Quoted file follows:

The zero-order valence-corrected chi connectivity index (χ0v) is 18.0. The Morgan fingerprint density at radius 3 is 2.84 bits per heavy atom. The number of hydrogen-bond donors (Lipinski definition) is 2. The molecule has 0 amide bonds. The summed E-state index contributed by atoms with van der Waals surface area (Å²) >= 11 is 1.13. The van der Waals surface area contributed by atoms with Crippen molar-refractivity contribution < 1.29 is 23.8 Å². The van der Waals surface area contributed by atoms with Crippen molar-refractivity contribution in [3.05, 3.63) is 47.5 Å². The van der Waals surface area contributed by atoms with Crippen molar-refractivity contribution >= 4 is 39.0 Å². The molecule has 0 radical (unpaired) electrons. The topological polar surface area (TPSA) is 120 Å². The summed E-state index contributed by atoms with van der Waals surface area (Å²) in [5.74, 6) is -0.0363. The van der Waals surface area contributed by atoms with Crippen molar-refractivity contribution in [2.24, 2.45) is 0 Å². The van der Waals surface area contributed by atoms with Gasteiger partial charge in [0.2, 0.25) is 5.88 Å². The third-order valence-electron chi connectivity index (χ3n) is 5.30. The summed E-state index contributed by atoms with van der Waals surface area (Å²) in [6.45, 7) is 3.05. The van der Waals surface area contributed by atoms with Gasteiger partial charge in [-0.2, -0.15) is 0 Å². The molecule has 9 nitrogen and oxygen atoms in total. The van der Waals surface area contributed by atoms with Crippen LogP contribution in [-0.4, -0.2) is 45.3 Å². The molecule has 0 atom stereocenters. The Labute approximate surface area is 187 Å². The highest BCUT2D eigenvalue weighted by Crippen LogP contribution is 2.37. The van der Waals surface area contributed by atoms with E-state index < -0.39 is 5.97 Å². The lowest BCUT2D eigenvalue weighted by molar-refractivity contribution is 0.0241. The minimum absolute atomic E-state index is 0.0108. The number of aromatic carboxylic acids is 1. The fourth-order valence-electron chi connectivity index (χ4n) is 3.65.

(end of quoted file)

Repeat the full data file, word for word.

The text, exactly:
The zero-order valence-corrected chi connectivity index (χ0v) is 18.0. The Morgan fingerprint density at radius 3 is 2.84 bits per heavy atom. The number of hydrogen-bond donors (Lipinski definition) is 2. The molecule has 0 amide bonds. The summed E-state index contributed by atoms with van der Waals surface area (Å²) >= 11 is 1.13. The van der Waals surface area contributed by atoms with Crippen molar-refractivity contribution < 1.29 is 23.8 Å². The van der Waals surface area contributed by atoms with Crippen molar-refractivity contribution in [3.05, 3.63) is 47.5 Å². The van der Waals surface area contributed by atoms with Crippen molar-refractivity contribution >= 4 is 39.0 Å². The molecule has 0 radical (unpaired) electrons. The topological polar surface area (TPSA) is 120 Å². The summed E-state index contributed by atoms with van der Waals surface area (Å²) in [5.74, 6) is -0.0363. The van der Waals surface area contributed by atoms with Crippen molar-refractivity contribution in [2.24, 2.45) is 0 Å². The van der Waals surface area contributed by atoms with Gasteiger partial charge in [0.2, 0.25) is 5.88 Å². The third-order valence-electron chi connectivity index (χ3n) is 5.30. The summed E-state index contributed by atoms with van der Waals surface area (Å²) in [6.45, 7) is 3.05. The van der Waals surface area contributed by atoms with Gasteiger partial charge in [-0.2, -0.15) is 0 Å². The molecule has 9 nitrogen and oxygen atoms in total. The van der Waals surface area contributed by atoms with Crippen LogP contribution in [-0.4, -0.2) is 45.3 Å². The molecule has 0 atom stereocenters. The Labute approximate surface area is 187 Å². The highest BCUT2D eigenvalue weighted by Crippen LogP contribution is 2.37. The van der Waals surface area contributed by atoms with E-state index < -0.39 is 5.97 Å². The lowest BCUT2D eigenvalue weighted by molar-refractivity contribution is 0.0241. The minimum absolute atomic E-state index is 0.0108. The number of aromatic carboxylic acids is 1. The fourth-order valence-electron chi connectivity index (χ4n) is 3.65.